Four Hundred Burpees Later

12 Apr

“Who is coming to class on Thursday?” the instructor asked after Tuesday’s sweat session.

No response.

“Liz, you’re signed up” he said.  “Why are you coming?”

Why was I going?  Very simply, because the class scared me to death.  Sure, I can box and run marathons and bench my body weight but burpees?  Specifically, 400 burpees, even split between 2-3 people, scared me.

And when I choose the classes I take each week, I take 3 things into consideration: 1) my schedule and 2) what skills are being taught that I want to practice or learn and 3) what class scares me the most.  And I make sure to sign up for that one. Because the whole reason for going to this new gym is to challenge myself – meet new people, Olympic weight lift with other women (something I have not done since college), get in better overall shape.

So when I saw this class, I knew I had to take it:
In groups of 2-3- complete as a team, with only 1 person working at a time, each exercise before moving on to the next exercise.  Break into sets of 10, 20, 30, or however many you want to start with- but as soon as you are tired, rotate to the next person!  Pick your strategy wisely.

100 Pushups
200 Squat Jumps
300 KB Swings 16 – men /12kg – women
400 Burpees
2000M Row

I don’t love Burpees.  All that jumping up and down is exhausting.  Pushups I love.  Various other hard exercises I tolerate.  But Burpees don’t really thrill me.  But…I’ve promised myself to get better at things I don’t like doing.  And the team concept intrigued me – would I find it harder to do Burpees when teammates are watching or would it keep me honest and spur me on to dig deep?

I had to find out.

By Thursday morning, I was having second thoughts.  An intense class of Muscle-Ups and heavy lifting the night before (followed by Tabata rounds with no rest breaks) left my arms literally shaking. And it was lightly raining when it was time to bike to class.  It would be so easy to not show up, I thought.  Except that I knew the coach knew I was signed up….and that I had said I was going to do something that scared me.

So I went.  And I thought “Well, I’ll just get on a team with a couple of strong guys or experienced women and I can be the weakest link.”

Reality: I struck up a conversation with another woman only to learn that it was her first class ever.  She didn’t even know what a Burpee was. She’d never rowed before. And…I decided I was willing to help her through, no matter how slow it made us.  We were assigned a third teammate.  It was her second class ever.  She’d never done 10 Burpees in a row before.  Clearly, we were going to die.

Instead, we pushed through.  We cheered each other on, we had the best strategy transitioning from person to person, the coach was very impressed.  Did we complete our challenge in the 40 minutes teams should?  No.  But we shocked everyone in class by being the first team to finish (with a large margin).  I shocked myself by not hating Burpees as much as I used to.  We took turns doing 5 in a row but by 300, we were ready to finish and decided to each do 10 in a row.  It was hard but I never once slowed down – we got faster towards the end, and we didn’t settle for any of the modifications.  I was able to keep count, keep the coach updated on our progress, encourage my team, and handle my own Burpees.  I even managed to row my fastest 1000M ever, leaving my teammates to each do 500M while I cheered them on.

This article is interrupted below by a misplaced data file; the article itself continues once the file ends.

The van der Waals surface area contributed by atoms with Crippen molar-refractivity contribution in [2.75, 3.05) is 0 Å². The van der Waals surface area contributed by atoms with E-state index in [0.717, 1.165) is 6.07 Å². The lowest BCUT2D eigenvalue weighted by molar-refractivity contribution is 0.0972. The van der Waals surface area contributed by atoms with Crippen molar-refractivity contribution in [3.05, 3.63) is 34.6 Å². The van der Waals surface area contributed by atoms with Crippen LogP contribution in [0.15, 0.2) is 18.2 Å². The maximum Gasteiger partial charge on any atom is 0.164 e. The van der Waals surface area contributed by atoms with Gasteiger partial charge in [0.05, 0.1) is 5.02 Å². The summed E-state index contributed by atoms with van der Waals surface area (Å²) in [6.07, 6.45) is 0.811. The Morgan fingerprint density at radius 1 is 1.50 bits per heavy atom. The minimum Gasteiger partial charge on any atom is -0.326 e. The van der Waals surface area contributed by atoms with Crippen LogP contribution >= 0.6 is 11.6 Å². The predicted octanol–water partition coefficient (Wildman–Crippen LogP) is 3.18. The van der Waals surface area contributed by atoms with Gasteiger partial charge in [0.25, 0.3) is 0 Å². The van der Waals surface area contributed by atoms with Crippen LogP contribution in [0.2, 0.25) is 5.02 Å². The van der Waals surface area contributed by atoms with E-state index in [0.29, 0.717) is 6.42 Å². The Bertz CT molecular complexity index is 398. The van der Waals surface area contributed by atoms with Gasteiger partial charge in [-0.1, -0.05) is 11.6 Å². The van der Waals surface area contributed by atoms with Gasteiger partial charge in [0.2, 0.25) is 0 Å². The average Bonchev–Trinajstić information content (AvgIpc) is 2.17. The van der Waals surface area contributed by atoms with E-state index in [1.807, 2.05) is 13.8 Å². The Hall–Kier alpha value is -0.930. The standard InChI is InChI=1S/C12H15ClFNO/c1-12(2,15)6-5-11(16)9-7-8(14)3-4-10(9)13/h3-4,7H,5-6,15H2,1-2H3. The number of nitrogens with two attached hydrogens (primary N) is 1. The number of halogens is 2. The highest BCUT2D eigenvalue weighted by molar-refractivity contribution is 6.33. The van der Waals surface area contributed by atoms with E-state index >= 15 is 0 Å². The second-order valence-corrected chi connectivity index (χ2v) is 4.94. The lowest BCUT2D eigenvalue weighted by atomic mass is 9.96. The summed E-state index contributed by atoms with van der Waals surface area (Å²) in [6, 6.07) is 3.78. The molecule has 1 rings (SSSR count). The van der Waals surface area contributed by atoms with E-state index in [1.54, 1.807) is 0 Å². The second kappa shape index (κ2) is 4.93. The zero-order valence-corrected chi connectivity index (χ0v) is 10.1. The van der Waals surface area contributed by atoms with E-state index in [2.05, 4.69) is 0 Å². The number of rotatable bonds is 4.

And the foam roller after never felt so good/bad before…

As I biked home, in the dark, along the Charles River Bike path, viewing the lights twinkling across the river in Cambridge and the car headlights impatiently blinking on Storrow Drive, I was finally able to reflect on the workout.  I could never do 400 Burpees on my own in 15 minutes.  But, working with a team, I pushed myself further than I thought possible.  Someone who thought she could only do 5 unbroken managed to do 10. Someone who had never done one before jumped in enthusiastically and had them perfected by about #200.  We didn’t beat the time challenge yet we beat our own assumptions of what we could do.  Our coach was grinning ear to ear when we finished the rowing.

It feels good to realize that even stubborn people like me limit ourselves on a daily basis by thinking of what we’ve done in the past and assuming that’s all we can handle going forward.  Now I know that I can do more than I thought possible.  Granted, I will sweat a lot in the process and my arms will shake and I will think I can’t finish. But I will.

As I neared the scary bike ramp, the one that says “Bikes must be walked” and that is very curved and tight, I didn’t hop off my bike per usual.  It was too late for the usual pedestrians and joggers to be out and the bike ramp was empty.  “I’ve never biked up this steep thing and along all the curves before” was my internal dialogue.  “And my body is sore and battered from the workout. But I think maybe I can do this.”

And I did.

Which means I need to find something new to challenge myself with today.

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